RTM-Worx Overview
Mesh generation

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Mesh generation

Because RTM-Worx uses the Finite Element Method (FEM) to calculate pressures combined with a Control Volume Method (CVM) to track the flow front, the geometry has to be divided into line elements on runners and triangular elements on surfaces. During construction of the model, each curve and surface is meshed automatically. This incremental meshing method is made possible by a very fast mesh generator (approximately 8000 triangles per second on a Pentium 4 1.7 GHz). The size of the elements governs the accuracy of the filling simulation and the accuracy in which curved lines and curved surfaces are approximated. By default, the size of the elements is adapted to the distance between keypoints, which leads to the generation of a so-called 'graded' mesh. The element size can be influenced by the following parameters:

  • Minimum element size. This is used as a lower bound and can be used to force generation of larger and less elements in the neighbourhood of very small details.
  • Maximum element size, an upper bound that is used to generate smaller and more elements to increase the accuracy of the calculation.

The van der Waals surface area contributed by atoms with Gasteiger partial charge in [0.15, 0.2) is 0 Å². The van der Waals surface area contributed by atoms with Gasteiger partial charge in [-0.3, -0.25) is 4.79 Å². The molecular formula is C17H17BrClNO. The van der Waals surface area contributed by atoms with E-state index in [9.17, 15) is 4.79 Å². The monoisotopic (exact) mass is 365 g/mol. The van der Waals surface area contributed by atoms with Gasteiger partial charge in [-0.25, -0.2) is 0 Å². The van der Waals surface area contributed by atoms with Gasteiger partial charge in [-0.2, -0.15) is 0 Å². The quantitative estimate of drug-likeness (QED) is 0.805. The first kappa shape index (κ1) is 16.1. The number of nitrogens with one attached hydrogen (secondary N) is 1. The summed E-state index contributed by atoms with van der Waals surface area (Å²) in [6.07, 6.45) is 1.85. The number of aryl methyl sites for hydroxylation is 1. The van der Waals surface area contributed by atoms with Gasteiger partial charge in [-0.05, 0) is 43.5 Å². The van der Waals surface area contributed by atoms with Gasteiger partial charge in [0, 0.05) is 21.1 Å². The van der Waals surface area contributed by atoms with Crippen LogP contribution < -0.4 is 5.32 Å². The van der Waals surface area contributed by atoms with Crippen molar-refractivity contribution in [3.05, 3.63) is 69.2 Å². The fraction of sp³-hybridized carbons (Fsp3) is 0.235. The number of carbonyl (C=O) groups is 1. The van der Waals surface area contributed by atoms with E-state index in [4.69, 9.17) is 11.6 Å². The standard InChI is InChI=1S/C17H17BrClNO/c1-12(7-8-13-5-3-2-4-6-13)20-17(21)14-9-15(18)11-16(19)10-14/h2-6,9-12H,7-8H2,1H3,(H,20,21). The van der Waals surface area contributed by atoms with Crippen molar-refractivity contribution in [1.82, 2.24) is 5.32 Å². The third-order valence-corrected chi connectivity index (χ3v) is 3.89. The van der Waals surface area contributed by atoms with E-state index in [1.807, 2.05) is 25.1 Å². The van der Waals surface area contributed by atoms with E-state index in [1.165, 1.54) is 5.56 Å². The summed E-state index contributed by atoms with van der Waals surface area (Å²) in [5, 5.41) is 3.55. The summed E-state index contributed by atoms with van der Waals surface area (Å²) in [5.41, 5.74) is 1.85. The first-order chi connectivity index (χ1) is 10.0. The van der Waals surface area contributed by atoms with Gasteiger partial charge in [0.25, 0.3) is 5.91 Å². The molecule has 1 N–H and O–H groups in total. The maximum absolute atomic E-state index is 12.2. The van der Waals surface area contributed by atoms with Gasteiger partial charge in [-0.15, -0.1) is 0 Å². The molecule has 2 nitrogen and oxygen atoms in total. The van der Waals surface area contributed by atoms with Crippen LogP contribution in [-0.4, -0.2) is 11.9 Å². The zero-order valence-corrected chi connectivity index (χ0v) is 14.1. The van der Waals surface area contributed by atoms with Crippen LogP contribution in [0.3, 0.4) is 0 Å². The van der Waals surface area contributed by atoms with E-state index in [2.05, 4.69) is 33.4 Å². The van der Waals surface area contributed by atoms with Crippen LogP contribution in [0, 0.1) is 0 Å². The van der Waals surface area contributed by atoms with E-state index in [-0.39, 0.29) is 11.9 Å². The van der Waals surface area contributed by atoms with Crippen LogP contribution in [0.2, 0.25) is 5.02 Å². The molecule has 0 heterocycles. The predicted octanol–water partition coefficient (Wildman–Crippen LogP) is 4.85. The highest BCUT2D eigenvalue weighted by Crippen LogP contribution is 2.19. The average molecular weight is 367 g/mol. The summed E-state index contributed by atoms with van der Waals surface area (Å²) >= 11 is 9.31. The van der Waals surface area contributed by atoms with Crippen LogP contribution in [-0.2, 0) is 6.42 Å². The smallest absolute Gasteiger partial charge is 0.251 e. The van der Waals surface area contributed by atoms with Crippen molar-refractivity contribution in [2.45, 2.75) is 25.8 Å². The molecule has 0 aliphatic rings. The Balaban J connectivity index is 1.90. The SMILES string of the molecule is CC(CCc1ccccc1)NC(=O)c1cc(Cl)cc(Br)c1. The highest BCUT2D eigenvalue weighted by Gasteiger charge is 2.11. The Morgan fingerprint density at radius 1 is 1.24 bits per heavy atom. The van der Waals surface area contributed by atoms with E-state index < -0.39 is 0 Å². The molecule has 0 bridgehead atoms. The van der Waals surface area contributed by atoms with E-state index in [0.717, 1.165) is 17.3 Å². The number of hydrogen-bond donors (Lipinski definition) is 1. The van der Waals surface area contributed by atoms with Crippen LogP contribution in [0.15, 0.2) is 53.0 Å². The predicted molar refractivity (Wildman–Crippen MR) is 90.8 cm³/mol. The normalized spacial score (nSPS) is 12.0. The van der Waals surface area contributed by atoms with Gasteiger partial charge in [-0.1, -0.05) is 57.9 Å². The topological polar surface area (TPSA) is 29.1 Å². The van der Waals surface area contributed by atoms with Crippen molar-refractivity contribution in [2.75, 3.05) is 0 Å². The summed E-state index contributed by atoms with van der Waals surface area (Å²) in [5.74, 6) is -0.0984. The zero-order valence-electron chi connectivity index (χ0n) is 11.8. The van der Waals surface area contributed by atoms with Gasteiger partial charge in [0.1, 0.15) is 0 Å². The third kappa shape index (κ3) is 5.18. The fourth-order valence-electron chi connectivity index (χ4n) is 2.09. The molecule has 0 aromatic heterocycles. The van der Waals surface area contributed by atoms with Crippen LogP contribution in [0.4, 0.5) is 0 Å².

You can create graded meshes by adding keypoints (easily done with the 'curve split' function) where you want smaller elements. Although this scheme has a high flexibility, in practice analysts experiment a lot with mesh generation but always end up choosing from a limited set of options. Therefore, RTM-Worx provides following push buttons:

  • Coarse mesh. Generate minimum number of elements, as large as possible.
  • Uniform mesh. Leads to generation of elements that are all approximately equal in size.
  • 10% of model. Defines the maximum element size as 10% of the radius of the imaginary sphere in which the full geometry will fit. Good trade-off between accuracy and speed.
  • Double minimum size. Increases the size of the smallest elements.
  • Halve maximum size. Decreases size of largest elements, generates more elements.

Because of the robustness of the calculation, your only concern will be the accuracy, which is easily verified by repeating the calculation with different mesh sizes.

In the example plot above, surfaces are plotted 3D using their thickness and elements are visualised by shrinking them (80%). The colours indicate element quality: ratio of lengths from shortest edge and longest edge. Red is best and corresponds to a ratio of 1 (equilateral triangles), green is average and blue is worst (in this case ratio about 1/3).


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